Performance and Economy
You can get the Civic with two petrol engines and with either a manual or CVT automatic gearbox.
You’ll want to consider the 129hp 1.0-litre petrol model if you spend most time around town. It’s reasonably perky and can return around 45mpg (compared to Honda’s claimed 55.4mpg). If you mostly do long journeys then the 182hp 1.5-litre model will be a much better bet.
Entry-level S and basic SE models come with a rather dated stereo display but SR models and above feature a much nicer seven-inch touchscreen infotainment system with satellite navigation Andoid Auto and Apple Carply smartphone mirroring as standard.
These mid-range SR models also get a leather-trimmed steering wheel and adjustable lumbar support to help reduce back ache on long journeys, but you’ll have to step up to a high-spec EX version if you want leather seats and a panoramic glass roof.
The seven-inch colour touchscreen system in SR models and above looks much more modern and is a massive improvement over the old Civic’s infuriating unit. The screen’s mounted right up on the dashboard so it’s easy to glance at as you drive along and it comes with a set of dedicated shortcut buttons so you can easily switch between key features on the move.
The Civic’s front seats sit close to the floor and come with loads of height adjustment as standard so you’ll have no trouble getting comfortable, even if you’re very tall.
All but entry-level S models come with electrically adjustable lumbar support as standard and EX models get heated front seats and lumbar support for the passenger, too.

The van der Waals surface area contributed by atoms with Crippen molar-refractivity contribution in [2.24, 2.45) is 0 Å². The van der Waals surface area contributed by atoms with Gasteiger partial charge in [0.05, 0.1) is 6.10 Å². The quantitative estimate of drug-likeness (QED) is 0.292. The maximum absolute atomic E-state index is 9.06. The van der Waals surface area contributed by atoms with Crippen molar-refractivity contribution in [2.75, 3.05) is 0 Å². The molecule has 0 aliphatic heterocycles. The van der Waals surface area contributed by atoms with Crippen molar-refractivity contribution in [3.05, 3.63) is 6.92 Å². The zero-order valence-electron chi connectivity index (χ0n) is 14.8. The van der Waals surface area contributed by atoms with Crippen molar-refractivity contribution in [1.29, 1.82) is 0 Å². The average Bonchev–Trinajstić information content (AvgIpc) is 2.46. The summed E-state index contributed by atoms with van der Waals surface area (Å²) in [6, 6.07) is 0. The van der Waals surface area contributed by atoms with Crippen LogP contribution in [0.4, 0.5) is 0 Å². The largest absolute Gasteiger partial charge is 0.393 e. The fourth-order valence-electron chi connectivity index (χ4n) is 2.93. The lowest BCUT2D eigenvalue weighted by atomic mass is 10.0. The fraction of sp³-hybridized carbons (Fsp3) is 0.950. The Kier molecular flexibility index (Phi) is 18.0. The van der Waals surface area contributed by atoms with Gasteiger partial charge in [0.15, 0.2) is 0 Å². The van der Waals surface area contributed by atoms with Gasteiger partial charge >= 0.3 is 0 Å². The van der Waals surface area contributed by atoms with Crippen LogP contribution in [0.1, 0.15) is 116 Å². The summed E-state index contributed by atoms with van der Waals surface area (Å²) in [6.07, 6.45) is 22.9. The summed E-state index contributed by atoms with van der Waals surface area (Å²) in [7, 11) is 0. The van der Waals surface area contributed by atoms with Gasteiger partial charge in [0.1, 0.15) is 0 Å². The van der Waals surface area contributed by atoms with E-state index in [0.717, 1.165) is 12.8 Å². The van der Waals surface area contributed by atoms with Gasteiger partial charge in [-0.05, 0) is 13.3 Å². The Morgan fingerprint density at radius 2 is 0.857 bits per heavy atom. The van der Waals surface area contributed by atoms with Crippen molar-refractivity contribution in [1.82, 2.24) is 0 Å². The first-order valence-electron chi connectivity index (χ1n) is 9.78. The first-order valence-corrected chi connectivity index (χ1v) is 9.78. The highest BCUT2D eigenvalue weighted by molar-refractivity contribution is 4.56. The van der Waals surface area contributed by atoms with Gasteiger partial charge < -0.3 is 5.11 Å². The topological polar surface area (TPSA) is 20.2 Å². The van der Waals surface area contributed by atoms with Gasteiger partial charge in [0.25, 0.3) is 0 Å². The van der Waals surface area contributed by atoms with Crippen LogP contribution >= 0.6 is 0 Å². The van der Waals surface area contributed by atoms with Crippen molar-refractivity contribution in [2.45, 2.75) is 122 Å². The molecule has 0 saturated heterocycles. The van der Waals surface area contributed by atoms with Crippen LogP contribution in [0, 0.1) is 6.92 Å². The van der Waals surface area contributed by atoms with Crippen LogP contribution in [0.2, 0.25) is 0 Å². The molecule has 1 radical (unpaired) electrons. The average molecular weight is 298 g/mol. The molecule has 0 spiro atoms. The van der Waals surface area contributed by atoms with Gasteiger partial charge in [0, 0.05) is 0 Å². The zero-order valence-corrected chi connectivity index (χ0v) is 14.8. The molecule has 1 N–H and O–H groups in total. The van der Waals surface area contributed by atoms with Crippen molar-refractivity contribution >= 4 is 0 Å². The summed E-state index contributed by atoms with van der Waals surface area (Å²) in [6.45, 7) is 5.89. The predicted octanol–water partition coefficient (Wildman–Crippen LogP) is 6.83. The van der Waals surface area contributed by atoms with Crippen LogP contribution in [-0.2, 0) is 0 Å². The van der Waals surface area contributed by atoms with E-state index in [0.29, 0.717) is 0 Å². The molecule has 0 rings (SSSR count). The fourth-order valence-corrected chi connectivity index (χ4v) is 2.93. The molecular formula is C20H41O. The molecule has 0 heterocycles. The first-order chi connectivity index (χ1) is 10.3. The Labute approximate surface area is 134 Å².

The Civic’s a bit more of a mixed bag in the back. Its doors open reasonably wide so it’s easy to jump in but tall passengers will find headroom limited by an awkward bulge in the roof. The small back windows can make it feel a little claustrophobic too, but there’s absolutely loads of foot and knee room and the seats themselves are soft and supportive.
The Civic’s full of handy cubby holes to store family bits and bobs out of sight. The front door bins are big enough to hold large bottles, the glovebox is fairly generous and you get a long storage bin under the folding front armrest on SR models and above.
You can adjust the two front cupholders to securely hold everything from a tiny espresso to a bulky water bottle and SR versions and above come with a folding rear armrest with a second set of cupholders as standard.
All models come with a handy tray under the dashboard for your phone and a set of USB and 12V sockets hidden neatly under the centre console to keep it charged.
The Honda’s 478-litre boot is one of the biggest of any small family car.Unfortunately, there’s a slight boot lip to contend with and you can’t raise the Civic’s boot floor to make loading heavy luggage easier. Thankfully, there’s plenty of underfloor storage and you get a few handy tether points to stop smaller items rolling around. SR models and above come with a 12V socket in the back for keeping various boot-bound gizmos charged, too.
Another noteworthy feature is the Civic’s sideways-folding load cover. It’s about half the size of a traditional forward-sliding cover and it’s easily small enough to tuck neatly under the floor.
The back seats fold down in a handy two-way (60:40) split so you can carry a passenger in the back and some long luggage in the boot at once. Fold both back seats down – using the latches beside the headrests – and you’ll have access to an impressive 1,267-litre load bay.
Comfort and Handling
The Civic’s light steering makes it easy to drive around town but there are a few blindspots to worry about. The pillars where the front doors meet the windscreen can obscure your view out at junctions and the narrow rear windscreen can make parking slightly nerve-wracking, too.
Thankfully, all but entry-level S models come with front and rear parking sensors and SR models and above get a reversing camera as standard.
The Civic soaks up bumpy city streets and poorly maintained country roads impressively well for a relatively small car, too – especially EX models and above thanks to their standard adaptive suspension.